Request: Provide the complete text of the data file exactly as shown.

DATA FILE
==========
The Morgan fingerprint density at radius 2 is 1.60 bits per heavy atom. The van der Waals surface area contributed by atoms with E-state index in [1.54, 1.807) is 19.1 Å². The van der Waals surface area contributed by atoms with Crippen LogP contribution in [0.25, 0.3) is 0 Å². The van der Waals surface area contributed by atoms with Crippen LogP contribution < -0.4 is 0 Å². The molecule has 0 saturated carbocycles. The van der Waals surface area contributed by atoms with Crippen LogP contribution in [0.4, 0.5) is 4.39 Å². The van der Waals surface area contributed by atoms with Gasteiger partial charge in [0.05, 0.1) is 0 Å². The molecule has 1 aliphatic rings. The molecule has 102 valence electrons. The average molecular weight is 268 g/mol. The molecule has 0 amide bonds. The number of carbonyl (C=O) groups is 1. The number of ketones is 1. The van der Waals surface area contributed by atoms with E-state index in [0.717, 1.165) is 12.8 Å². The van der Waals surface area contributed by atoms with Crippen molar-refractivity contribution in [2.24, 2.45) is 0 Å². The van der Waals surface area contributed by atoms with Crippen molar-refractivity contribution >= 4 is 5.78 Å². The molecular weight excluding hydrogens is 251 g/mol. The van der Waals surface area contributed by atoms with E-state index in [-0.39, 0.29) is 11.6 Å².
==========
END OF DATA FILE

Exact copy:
The Morgan fingerprint density at radius 2 is 1.60 bits per heavy atom. The van der Waals surface area contributed by atoms with E-state index in [1.54, 1.807) is 19.1 Å². The van der Waals surface area contributed by atoms with Crippen LogP contribution in [0.25, 0.3) is 0 Å². The van der Waals surface area contributed by atoms with Crippen LogP contribution < -0.4 is 0 Å². The molecule has 0 saturated carbocycles. The van der Waals surface area contributed by atoms with Crippen LogP contribution in [0.4, 0.5) is 4.39 Å². The van der Waals surface area contributed by atoms with Gasteiger partial charge in [0.05, 0.1) is 0 Å². The molecule has 1 aliphatic rings. The molecule has 102 valence electrons. The average molecular weight is 268 g/mol. The molecule has 0 amide bonds. The number of carbonyl (C=O) groups is 1. The number of ketones is 1. The van der Waals surface area contributed by atoms with E-state index in [0.717, 1.165) is 12.8 Å². The van der Waals surface area contributed by atoms with Crippen molar-refractivity contribution in [2.24, 2.45) is 0 Å². The van der Waals surface area contributed by atoms with Crippen molar-refractivity contribution >= 4 is 5.78 Å². The molecular weight excluding hydrogens is 251 g/mol. The van der Waals surface area contributed by atoms with E-state index in [-0.39, 0.29) is 11.6 Å².